Brain abscess: Epidemiological study in a Pediatric Neurosurgery Department of Bangladesh
Keywords:Epidemiological study, Brain abscess
Background: Brain abscess is a relatively uncommon but life-threatening infection in children. It can originate from contiguous site infections (eg, chronic otitis media, mastoiditis, sinusitis, meningitis), from distant pathologic states (eg, cyanotic congenital heart disease, chronic lung infections), after head trauma or neurosurgical procedures, or from cryptogenic sources. Predominant etiologic microorganisms vary depending on these predisposing factors. Proper selection of antimicrobial agents with good penetration of the central nervous system and with adequate coverage of both anaerobic and aerobic bacteria is critical for the medical management of brain abscess. Delay in surgical drainage can be associated with high morbidity and casefatality rates.
Methods: The study was carried out at Department of Paediatric Neurosurgery, NINS&H, Dhaka from November 2017 to till date. Data collection sheet was used to collect the necessary information. Subjects was included from a NINS Pediatrics neurosurgery electronic registry. Structured questionnaire was used to collect the necessary information. Risks and benefits of this study were explained to the patient and patient’s legal guardian/parents in an easily understandable local language. Informed written consent was taken from each guardian before data collection.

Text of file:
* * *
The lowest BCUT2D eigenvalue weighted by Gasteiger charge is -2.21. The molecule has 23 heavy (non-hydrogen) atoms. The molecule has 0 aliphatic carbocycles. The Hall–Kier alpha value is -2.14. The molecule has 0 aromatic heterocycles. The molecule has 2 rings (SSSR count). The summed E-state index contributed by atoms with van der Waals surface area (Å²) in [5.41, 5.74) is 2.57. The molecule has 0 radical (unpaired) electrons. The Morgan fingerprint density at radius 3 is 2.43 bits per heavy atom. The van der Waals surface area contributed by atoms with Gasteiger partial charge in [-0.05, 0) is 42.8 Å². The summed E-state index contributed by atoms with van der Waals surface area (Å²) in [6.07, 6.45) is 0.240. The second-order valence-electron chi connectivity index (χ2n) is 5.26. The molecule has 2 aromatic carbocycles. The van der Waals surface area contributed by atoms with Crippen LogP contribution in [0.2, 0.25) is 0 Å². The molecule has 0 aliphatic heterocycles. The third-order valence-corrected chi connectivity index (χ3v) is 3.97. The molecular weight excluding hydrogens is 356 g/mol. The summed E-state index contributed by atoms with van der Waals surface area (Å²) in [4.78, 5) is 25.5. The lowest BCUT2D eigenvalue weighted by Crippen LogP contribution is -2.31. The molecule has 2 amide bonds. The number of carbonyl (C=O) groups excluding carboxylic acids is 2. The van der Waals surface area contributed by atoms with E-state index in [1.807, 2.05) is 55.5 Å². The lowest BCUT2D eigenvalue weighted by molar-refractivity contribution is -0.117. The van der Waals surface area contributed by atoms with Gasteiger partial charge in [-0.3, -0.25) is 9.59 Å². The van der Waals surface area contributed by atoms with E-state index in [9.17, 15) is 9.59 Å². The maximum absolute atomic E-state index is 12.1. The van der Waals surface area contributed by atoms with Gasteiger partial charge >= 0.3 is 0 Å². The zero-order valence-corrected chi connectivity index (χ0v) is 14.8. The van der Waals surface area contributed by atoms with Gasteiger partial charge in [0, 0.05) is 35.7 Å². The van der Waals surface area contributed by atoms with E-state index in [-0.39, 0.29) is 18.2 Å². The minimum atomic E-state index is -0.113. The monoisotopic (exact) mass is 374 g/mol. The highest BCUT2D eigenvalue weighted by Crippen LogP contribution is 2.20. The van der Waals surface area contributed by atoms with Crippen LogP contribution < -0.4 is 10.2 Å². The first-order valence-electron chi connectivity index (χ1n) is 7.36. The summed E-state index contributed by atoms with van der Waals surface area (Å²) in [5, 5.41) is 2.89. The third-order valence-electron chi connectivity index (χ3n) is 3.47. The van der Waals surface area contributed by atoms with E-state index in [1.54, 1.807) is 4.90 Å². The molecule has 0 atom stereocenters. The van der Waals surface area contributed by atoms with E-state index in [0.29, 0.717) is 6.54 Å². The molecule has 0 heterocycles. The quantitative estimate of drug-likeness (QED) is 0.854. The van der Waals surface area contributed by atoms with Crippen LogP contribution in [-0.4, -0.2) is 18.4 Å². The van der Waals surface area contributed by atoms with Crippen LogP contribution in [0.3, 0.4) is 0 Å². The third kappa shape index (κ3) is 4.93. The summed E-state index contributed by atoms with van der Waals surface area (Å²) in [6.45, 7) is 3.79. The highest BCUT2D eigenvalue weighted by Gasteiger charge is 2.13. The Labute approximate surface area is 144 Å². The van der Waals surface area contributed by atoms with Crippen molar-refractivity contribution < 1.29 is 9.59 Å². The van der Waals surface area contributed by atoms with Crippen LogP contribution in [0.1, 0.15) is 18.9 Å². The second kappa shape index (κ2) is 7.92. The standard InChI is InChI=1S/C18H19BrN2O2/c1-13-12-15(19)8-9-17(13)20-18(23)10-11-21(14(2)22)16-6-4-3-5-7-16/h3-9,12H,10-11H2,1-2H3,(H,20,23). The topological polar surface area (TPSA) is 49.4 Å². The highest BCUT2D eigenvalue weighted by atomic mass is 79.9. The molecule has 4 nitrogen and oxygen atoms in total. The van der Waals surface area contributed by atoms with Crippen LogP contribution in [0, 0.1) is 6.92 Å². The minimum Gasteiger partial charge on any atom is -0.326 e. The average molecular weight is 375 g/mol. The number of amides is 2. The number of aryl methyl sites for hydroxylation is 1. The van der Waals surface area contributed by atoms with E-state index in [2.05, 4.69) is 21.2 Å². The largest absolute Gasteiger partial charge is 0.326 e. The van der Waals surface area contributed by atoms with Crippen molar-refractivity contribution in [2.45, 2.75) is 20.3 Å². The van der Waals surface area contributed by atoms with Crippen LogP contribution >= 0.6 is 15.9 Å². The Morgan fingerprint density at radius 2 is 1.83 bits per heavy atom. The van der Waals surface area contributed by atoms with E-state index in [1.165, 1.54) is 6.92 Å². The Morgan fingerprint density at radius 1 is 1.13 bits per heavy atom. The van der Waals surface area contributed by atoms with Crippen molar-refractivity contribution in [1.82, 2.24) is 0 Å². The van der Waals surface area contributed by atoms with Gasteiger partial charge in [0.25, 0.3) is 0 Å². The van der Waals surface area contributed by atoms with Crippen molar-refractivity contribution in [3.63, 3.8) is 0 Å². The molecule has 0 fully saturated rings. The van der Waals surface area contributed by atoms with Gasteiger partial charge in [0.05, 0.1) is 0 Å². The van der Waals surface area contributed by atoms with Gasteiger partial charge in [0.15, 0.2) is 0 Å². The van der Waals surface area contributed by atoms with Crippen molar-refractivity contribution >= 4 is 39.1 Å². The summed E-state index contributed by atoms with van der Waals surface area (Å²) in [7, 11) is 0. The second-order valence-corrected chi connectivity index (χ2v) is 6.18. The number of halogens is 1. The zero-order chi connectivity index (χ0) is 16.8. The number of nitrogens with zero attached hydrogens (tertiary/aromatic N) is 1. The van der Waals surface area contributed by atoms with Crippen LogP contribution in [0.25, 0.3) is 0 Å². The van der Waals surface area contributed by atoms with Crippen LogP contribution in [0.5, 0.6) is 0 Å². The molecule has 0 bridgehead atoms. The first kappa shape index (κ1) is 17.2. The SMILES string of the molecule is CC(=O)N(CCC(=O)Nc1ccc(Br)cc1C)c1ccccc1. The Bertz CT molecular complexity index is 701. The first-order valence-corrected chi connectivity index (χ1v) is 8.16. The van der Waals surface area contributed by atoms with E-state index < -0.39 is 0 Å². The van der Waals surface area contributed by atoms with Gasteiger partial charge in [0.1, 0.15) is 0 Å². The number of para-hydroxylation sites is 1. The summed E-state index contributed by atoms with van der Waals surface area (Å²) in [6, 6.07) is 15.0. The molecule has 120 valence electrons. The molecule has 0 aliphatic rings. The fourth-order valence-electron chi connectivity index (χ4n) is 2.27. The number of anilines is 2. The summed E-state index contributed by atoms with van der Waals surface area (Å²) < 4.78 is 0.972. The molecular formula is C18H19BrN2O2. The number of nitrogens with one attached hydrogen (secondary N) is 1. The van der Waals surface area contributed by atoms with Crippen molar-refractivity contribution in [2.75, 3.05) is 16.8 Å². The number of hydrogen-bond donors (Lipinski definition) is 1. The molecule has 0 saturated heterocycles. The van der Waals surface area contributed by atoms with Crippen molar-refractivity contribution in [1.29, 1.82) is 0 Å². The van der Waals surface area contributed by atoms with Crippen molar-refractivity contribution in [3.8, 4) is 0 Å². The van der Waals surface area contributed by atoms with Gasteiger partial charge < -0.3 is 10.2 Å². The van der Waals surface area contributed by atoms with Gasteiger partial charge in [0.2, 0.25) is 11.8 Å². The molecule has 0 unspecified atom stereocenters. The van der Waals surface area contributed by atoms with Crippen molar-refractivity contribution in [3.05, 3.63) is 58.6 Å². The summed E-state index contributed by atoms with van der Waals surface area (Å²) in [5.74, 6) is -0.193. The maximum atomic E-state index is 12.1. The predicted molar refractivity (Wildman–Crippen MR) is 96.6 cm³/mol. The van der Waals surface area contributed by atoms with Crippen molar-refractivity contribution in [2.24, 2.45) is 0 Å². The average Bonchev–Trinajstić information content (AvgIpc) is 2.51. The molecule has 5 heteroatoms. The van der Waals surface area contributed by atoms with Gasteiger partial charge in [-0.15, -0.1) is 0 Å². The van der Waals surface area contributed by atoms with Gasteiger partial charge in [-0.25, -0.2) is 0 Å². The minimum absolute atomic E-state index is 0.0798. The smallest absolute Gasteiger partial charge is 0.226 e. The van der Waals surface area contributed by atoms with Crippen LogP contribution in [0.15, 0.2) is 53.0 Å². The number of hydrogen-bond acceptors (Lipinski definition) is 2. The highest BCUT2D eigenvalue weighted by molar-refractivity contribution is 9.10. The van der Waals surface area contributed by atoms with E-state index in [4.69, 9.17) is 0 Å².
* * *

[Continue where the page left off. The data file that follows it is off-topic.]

Results: Most of the patients were within >5 years age group 21 (38.3%). Second large were <2 years age group 19 (34.5%). According to gender. 33 (60%) patients were males and 22 (40%) patients were females. Distribution of subjects among OPD patients and admitted patients. 41 patients were admitted indoor among 55 patients. Predisposing factors were identified in 24 of 41 admitted cases. 11 abscesses developed in a child with cyanotic congenital heart disease (CCHD) and 2 occurred after head trauma. 2 abscesses were secondary to ear infections. In 28 patients, the abscess was drained through a burr hole, without the need for craniotomy; the other 4 underwent open craniotomy. 9 patients improved only with conservative management. Among the admitted patients, 34 patients were discharged from the ward in clinically stable conditions and 7 patients expired.
Conclusion: Advances in the diagnosis and treatment of brain abscess and subdural empyema with neuroimaging techniques such as computerized tomography, magnetic resonance imaging, magnetic resonance spectroscopy, the availability of new antimicrobials, and the development of novel surgical techniques have significantly contributed to the decreased morbidity and mortality associated these infections.
Bang. J Neurosurgery 2022; 11(2): 70-74
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